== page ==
We’re showing the titles for the NYRB digital newsletters, illustrated by you with a suite of patterns and impressions running in the body of the text. Whose idea was it to start this innovative complement to the magazine?
Emily Greenhouse asked me to write a newsletter about how I commissioned pieces and what I was looking at during the issue cycles. We wanted to showcase the work and talent of all the visual artists who are part of the magazine.
I’d never written a newsletter, and so to find my “newsletter voice” I suggested I always paint a series of what I’m looking at or where I am on any given issue close. This was more for my own bearings, so I could speak from a place of drawing and looking. It gave me a frame for taking a reader through the little quotidian details of the job.
When you conceive the art for the newsletter, what determines the direction of the imagery?
It is dictated by what I’m seeing or where I’ve been on a given week. Like a sketchbook. The view out my window: a work trip; my kids’ cat; city construction; a visit with my boyfriend. I’m painting a trapeze session for the next one, which is due in two days.
You’re also using the cover art for the NYRB, making it into clothing. Where did that idea come from?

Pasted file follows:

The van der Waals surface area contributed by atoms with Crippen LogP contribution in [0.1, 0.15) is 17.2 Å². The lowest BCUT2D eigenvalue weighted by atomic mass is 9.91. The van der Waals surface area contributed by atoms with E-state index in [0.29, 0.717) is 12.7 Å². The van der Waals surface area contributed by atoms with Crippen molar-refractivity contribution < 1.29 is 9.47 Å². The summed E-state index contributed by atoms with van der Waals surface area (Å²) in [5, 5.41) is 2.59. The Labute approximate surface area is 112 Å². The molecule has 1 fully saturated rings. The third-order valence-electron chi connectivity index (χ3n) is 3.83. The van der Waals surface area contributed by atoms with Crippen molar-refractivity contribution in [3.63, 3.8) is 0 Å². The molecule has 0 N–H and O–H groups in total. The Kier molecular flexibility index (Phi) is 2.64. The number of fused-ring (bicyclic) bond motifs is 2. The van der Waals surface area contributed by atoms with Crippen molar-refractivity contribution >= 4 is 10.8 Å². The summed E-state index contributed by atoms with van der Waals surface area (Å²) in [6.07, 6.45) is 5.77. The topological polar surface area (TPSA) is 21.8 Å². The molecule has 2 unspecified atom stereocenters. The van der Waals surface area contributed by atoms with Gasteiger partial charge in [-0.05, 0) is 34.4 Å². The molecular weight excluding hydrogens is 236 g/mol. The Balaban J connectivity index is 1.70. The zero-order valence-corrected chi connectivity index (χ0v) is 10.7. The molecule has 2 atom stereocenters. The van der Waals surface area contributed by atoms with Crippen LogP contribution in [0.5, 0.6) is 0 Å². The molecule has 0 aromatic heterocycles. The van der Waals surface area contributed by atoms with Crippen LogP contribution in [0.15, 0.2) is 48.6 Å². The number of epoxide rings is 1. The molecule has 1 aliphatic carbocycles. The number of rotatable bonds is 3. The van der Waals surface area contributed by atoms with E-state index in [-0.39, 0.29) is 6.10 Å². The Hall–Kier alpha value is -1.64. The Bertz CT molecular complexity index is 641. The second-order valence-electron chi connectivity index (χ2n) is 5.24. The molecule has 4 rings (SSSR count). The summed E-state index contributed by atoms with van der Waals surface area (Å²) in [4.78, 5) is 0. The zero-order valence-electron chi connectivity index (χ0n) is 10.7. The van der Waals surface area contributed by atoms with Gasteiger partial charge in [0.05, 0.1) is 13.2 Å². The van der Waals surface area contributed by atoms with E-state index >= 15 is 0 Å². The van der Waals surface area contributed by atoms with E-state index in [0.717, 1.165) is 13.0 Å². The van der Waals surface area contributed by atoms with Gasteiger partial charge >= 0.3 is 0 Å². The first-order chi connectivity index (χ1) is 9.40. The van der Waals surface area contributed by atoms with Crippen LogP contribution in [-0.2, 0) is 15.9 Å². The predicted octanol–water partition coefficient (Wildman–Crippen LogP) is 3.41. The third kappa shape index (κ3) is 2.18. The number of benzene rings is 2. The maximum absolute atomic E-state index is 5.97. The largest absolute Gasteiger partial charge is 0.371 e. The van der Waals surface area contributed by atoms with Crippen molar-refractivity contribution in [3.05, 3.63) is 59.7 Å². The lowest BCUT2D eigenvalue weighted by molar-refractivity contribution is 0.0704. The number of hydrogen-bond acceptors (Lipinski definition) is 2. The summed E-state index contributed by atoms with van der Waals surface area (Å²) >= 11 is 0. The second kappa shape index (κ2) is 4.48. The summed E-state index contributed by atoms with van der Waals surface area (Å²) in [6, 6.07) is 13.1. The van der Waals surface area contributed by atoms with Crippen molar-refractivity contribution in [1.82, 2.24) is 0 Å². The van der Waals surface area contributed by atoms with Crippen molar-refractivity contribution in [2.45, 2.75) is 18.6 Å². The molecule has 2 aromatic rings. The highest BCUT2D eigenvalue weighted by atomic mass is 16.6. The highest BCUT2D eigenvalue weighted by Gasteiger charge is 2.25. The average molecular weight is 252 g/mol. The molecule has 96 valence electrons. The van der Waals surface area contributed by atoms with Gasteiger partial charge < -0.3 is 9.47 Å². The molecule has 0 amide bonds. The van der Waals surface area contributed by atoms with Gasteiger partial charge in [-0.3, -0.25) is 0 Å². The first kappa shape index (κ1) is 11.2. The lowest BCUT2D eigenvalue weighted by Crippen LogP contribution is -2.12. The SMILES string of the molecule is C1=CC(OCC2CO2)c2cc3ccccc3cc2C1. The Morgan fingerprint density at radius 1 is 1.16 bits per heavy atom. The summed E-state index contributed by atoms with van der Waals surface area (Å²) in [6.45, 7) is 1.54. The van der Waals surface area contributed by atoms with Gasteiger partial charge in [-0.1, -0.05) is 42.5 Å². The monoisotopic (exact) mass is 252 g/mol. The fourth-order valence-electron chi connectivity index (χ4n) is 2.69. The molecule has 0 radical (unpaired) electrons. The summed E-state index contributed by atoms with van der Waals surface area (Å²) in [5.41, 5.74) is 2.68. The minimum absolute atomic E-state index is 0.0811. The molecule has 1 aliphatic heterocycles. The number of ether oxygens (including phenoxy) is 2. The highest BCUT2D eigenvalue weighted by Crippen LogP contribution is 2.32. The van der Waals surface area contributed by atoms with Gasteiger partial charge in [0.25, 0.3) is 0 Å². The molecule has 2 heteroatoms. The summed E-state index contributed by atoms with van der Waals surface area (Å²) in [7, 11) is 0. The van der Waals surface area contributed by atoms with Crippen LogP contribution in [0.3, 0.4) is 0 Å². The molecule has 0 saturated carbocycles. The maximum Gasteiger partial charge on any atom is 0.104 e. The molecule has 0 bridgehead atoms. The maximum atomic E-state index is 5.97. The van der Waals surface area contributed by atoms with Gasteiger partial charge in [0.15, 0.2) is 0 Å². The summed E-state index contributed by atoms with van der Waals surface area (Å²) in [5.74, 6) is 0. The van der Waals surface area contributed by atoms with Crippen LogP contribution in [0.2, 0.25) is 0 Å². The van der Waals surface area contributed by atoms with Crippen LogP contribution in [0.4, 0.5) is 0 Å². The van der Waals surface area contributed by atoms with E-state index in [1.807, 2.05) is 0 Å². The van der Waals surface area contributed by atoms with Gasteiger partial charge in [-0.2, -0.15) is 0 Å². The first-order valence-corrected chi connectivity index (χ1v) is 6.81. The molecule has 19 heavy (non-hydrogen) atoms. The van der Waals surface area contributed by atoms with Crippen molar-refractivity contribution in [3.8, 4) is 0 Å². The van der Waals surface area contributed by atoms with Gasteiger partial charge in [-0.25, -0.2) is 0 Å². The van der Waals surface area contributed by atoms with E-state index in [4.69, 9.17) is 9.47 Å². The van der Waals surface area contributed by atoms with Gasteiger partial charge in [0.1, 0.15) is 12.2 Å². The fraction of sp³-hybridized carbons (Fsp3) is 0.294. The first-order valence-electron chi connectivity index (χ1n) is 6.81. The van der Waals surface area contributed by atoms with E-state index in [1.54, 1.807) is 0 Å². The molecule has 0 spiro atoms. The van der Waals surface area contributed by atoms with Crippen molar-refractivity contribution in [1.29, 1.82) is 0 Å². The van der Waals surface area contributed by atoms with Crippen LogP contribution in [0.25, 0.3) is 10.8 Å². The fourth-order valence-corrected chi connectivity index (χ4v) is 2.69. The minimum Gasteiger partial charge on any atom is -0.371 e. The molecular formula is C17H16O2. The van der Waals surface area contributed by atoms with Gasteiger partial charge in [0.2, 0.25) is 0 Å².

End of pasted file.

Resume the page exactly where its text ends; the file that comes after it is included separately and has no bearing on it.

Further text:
The fashion designer Rachel Comey is a subscriber and she approached us with the idea of printing some of our covers on her clothes and dresses. A number of women on staff are fans of hers, and we were flattered. We felt that her practices, standards of design, and aesthetics aligned with ours and the collaboration was an unexpected delight. We did book-drive events for prisons and libraries at Comey’s stores on both coasts.
The job of a magazine art editor is different from that of an art or design director, however, it has deep roots in the history of publications. Is your job as art editor like anything you’ve ever done before?
A little bit. I rely most heavily on the experience I got art directing The New York Times Op-Ed page: reading closely, choosing the right illustrator to work with the subject, mix and deadline. In the early/late ’90s I was the editor of a culture page in the National Post in Canada. Both jobs were daily, which as you know develops a quick reaction time, and depends on a roster of fast and reliable contributors and good relationships with them. My time at Harper’s in the ’90s informed my sense of contemporary art and great journalism.